Independence through Mobility by Ralf Hotchkiss is a book about the nuts and bolts of starting a shop and producing the Hotchkiss manual wheelchair with a minimum of equipment, materials, skills and capital in Third World countries.
Disabled people in the Third World are fighting to become actively involved in their communities, more mobile, and economically independent. To accomplish this, they need wheelchairs that are strong enough to withstand the stresses of maneuvering over rugged terrain, yet light and compact enough to be agile and easily portable. These wheelchairs must be affordable and designed to be repaired locally.
With four year's support from Appropriate Technology International and the assistance of wheelchair builders in over 20 countries, Ralf Hotchkiss has designed a sturdy wheelchair that is ten pounds lighter than similarly featured commercial models. It can be manufactured locally by small groups of skilled mechanics in areas with access to thinwall steel tubing and simple welding equipment. It costs approximately $80 (U.S.) for materials plus the cost, with overhead, of less than a week's work by a skilled mechanic.
This book contains detailed instructions for making the ATI-Hotchkiss Torbellino wheelchair, plus detailed information on the establishment and operation of the successful small businesses which have manufactured and sold the Torbellino wheelchair.
From the table of contents: starting a small business; tools and shop facilities; jigs; designing each chair to fit; taking care of the chair; wheelchair design challenges.
Disabled people throughout the world, together with their families and friends, are beginning to change the ways that they live, work, and participate in their communities. Refusing to be defined by the attitude that they are a burden on society and no longer willing to remain hidden from others, disabled people are fighting to become actively integrated into schools, regular jobs, places to live, and public life. The know from experience that they can do many things well; they know that being successful does not have to be the exception for disabled people. They intend to live with independence and dignity, and are rapidly overcoming the obstacles that stand in their way.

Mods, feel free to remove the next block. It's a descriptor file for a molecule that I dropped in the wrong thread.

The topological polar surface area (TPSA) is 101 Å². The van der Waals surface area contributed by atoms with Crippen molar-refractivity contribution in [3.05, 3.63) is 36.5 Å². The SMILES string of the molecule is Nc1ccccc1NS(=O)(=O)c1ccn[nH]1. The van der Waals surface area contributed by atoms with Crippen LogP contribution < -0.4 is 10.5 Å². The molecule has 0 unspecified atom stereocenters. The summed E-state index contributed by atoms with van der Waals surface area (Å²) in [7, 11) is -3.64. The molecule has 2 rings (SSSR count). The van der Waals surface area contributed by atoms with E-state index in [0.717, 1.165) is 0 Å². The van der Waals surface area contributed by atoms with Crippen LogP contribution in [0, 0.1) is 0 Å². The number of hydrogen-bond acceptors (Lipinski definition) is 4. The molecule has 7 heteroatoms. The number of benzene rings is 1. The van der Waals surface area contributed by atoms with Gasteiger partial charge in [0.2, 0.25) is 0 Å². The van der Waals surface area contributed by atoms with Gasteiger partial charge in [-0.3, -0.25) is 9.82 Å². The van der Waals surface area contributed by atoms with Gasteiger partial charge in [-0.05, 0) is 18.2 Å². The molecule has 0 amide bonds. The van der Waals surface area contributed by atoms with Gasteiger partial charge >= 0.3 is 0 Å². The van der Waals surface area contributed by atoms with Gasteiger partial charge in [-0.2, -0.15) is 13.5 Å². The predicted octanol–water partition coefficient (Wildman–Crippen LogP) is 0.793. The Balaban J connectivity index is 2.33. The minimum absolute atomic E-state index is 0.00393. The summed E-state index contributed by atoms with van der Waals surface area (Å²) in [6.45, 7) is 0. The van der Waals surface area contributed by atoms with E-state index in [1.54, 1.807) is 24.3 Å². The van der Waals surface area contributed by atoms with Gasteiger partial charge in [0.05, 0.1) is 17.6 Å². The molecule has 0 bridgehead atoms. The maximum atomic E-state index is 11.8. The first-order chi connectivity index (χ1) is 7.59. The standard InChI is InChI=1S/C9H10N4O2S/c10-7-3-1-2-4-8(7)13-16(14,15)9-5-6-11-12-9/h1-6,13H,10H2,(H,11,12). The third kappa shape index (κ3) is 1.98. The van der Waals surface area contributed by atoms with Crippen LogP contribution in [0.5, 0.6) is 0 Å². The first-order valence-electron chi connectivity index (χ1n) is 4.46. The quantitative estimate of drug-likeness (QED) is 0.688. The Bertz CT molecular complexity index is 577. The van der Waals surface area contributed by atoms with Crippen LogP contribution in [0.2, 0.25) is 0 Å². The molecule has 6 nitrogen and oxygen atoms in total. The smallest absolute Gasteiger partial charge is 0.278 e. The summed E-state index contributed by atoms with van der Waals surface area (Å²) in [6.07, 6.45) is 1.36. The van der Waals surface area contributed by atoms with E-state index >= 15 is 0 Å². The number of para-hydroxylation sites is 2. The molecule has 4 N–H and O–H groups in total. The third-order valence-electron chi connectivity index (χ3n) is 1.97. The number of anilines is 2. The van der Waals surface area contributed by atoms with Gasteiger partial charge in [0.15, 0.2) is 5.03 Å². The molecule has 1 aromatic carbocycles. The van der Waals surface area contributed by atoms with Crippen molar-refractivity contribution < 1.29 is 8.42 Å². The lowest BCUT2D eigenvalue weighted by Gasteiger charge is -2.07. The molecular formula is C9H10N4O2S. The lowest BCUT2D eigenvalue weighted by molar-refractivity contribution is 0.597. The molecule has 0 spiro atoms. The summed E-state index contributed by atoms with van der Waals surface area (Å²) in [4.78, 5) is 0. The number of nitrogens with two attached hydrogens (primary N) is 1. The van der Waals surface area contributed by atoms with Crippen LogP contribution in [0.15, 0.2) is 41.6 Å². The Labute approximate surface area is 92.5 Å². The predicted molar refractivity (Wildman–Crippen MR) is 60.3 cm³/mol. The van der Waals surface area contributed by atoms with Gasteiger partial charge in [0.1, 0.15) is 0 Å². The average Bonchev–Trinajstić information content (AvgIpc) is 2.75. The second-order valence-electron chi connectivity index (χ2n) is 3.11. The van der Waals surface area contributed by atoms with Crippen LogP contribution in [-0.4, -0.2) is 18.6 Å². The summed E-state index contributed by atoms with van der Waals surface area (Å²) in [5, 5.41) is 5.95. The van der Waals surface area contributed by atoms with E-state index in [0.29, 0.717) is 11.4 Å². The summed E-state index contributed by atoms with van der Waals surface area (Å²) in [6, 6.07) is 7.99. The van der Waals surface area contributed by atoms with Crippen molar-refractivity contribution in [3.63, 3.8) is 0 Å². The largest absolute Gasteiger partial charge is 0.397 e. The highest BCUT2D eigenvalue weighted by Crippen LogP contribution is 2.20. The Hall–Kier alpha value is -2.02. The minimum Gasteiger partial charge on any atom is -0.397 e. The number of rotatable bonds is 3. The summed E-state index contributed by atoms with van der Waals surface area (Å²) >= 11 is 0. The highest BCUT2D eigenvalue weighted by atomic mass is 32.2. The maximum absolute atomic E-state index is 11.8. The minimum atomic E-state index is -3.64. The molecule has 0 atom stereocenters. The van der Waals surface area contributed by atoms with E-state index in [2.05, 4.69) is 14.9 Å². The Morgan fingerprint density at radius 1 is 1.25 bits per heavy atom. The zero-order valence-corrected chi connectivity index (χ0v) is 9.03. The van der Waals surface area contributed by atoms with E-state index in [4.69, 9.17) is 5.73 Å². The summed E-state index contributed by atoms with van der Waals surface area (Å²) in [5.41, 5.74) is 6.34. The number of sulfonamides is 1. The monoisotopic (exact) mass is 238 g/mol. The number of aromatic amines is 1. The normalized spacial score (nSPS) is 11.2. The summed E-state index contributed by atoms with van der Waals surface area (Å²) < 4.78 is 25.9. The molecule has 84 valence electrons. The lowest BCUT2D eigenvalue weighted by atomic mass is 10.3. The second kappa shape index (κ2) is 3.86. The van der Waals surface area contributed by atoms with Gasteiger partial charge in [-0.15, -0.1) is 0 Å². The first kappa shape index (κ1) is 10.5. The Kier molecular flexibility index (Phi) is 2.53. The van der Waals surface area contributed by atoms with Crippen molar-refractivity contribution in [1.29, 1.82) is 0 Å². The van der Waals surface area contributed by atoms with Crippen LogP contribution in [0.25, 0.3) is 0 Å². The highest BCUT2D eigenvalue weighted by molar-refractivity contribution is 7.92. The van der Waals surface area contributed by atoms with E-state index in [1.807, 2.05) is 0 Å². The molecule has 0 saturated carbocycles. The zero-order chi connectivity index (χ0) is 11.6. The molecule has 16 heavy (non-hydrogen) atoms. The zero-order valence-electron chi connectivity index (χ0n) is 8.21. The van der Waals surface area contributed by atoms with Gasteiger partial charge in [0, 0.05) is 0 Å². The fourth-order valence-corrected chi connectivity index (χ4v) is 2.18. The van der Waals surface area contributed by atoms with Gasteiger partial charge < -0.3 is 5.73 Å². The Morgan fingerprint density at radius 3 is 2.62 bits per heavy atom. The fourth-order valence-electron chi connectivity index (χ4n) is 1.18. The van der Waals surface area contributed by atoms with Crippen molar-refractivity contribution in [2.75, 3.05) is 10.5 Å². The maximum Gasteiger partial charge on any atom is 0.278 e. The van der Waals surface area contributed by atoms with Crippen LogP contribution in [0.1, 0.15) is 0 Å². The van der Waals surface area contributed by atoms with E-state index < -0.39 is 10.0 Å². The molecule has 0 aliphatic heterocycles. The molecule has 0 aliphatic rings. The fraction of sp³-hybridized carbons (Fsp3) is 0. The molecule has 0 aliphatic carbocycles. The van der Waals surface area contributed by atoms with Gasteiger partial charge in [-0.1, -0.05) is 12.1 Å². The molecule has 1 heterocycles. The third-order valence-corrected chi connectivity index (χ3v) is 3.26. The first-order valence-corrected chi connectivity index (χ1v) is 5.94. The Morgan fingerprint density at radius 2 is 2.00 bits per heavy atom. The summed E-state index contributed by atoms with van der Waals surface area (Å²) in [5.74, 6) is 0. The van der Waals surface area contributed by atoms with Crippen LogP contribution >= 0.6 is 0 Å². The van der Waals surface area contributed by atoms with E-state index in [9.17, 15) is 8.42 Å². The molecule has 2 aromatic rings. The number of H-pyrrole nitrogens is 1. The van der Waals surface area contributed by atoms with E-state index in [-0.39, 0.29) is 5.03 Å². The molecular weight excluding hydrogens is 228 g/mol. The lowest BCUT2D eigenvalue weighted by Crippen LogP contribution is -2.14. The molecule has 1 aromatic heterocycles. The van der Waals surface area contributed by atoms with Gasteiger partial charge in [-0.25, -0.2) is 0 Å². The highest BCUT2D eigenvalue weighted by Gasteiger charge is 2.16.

Just as a blacksmith needs high quality tools to do a specific job, disabled people need the highest quality equipment to assist them in actively pursuing their goals. People whose mobility needs are not met by crutches or canes need wheelchairs that will enable them to be as mobile, productive, and independent as possible.
In the industrial world, the increasing demand from disabled people for mobility and independence has resulted in a revolution in wheelchair design. Lighter and faster chairs made of space-age materials are being introduced every year. These new wheelchairs designs are allowing U.S. wheelchair riders to compete in events such as the Boston Marathon (where the wheelchair racers make better time than the runners), to get to classes and jobs on time, and to move more easily, thus saving their energy for other tasks.
Unfortunately, the high cost of lightweight wheelchairs has put them out of reach of most of the Third World's disabled people. Those who can afford the high price of imported chairs often find that the chairs are not built to withstand the stresses of dirt roads, farm fields, curb climbing, and pocked pavement. When mechanical failures occur, it is often impossible to obtain replacement parts.